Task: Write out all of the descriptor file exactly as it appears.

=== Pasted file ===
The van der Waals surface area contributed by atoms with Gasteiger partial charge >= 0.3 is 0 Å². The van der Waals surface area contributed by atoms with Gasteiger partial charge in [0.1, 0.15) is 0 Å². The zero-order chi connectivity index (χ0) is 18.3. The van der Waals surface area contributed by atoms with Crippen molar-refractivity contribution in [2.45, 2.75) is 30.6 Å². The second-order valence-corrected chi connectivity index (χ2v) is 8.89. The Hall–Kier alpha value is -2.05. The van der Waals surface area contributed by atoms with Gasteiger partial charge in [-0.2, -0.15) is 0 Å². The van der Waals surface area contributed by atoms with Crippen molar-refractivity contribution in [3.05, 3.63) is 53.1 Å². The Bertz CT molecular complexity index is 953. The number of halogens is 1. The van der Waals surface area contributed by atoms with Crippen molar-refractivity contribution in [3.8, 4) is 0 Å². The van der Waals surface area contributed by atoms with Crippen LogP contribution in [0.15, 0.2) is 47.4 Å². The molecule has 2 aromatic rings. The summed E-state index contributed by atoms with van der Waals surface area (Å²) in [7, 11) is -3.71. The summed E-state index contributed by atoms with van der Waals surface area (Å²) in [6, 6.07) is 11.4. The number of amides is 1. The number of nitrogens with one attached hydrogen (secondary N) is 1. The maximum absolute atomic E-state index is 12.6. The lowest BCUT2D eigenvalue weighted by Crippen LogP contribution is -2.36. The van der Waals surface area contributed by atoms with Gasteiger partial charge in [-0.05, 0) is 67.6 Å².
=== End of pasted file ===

The van der Waals surface area contributed by atoms with Gasteiger partial charge >= 0.3 is 0 Å². The van der Waals surface area contributed by atoms with Gasteiger partial charge in [0.1, 0.15) is 0 Å². The zero-order chi connectivity index (χ0) is 18.3. The van der Waals surface area contributed by atoms with Crippen molar-refractivity contribution in [2.45, 2.75) is 30.6 Å². The second-order valence-corrected chi connectivity index (χ2v) is 8.89. The Hall–Kier alpha value is -2.05. The van der Waals surface area contributed by atoms with Gasteiger partial charge in [-0.2, -0.15) is 0 Å². The van der Waals surface area contributed by atoms with Crippen molar-refractivity contribution in [3.05, 3.63) is 53.1 Å². The Bertz CT molecular complexity index is 953. The number of halogens is 1. The van der Waals surface area contributed by atoms with Crippen molar-refractivity contribution in [3.8, 4) is 0 Å². The van der Waals surface area contributed by atoms with Crippen LogP contribution in [0.15, 0.2) is 47.4 Å². The molecule has 2 aromatic rings. The summed E-state index contributed by atoms with van der Waals surface area (Å²) in [7, 11) is -3.71. The summed E-state index contributed by atoms with van der Waals surface area (Å²) in [6, 6.07) is 11.4. The number of amides is 1. The number of nitrogens with one attached hydrogen (secondary N) is 1. The maximum absolute atomic E-state index is 12.6. The lowest BCUT2D eigenvalue weighted by Crippen LogP contribution is -2.36. The van der Waals surface area contributed by atoms with Gasteiger partial charge in [-0.05, 0) is 67.6 Å².